The Dows Farm, on the west side of Highway 13 and bordered by Mount Vernon Road, Dows Road and the Squaw Creek residential development, first was purchased by the county in 2016. The farm is one of two parcels purchased at the time totaling 485 acres for $7.2 million. The other 306 acres was bought to expand Squaw Creek Park.

“This (Dows) piece was really not the primary target. My understanding is that the board had always intended that it would sell this piece for development purposes. The county’s long-range plan targets this area for future urban development,” Beck said.

The plan that project leaders will present Thursday is the second iteration. Last year, the county held a similar open house with a similar proposal, but one that called for 351 housing units — or 100 more.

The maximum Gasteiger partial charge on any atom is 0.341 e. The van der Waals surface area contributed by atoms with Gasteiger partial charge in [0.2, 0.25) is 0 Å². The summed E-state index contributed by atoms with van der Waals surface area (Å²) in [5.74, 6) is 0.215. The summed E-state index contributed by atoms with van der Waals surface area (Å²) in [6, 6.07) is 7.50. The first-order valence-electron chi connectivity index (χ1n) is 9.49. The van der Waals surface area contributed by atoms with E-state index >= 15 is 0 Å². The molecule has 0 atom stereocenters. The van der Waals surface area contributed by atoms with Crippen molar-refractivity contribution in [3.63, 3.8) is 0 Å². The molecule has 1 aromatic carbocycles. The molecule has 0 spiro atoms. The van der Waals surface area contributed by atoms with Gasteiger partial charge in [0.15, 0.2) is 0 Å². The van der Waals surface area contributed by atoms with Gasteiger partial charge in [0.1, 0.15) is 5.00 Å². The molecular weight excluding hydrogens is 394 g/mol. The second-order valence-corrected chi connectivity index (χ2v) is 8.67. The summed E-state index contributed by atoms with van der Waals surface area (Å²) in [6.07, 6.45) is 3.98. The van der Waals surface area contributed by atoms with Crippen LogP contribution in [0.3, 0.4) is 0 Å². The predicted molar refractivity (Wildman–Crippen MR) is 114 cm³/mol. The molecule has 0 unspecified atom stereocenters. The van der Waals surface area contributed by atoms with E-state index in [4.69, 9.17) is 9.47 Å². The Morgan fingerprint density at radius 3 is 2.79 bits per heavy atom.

After hearing from neighbors concerned about traffic volume with that many units, some of the housing units were removed from the plans.

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“We’ve made some rather significant design changes between the open house from April of 2018 to now. And those changes have been in response to the concerns that we’ve had that were expressed by people who live in the area,” Beck said, adding he hopes to get more feedback from neighbors Thursday. “We think that we’re in a pretty good place right now, designwise.”

Still, neighbors have other questions about the viability of the project and if it will include affordable housing, among other concerns.

Pat Baird, who lives near the proposed development on Dows Road, said he believed at first the county’s purchase was about conservation. He offered to buy the northern portion of the Dows land with the intention of donating an easement for a trail, before he saw the development plans.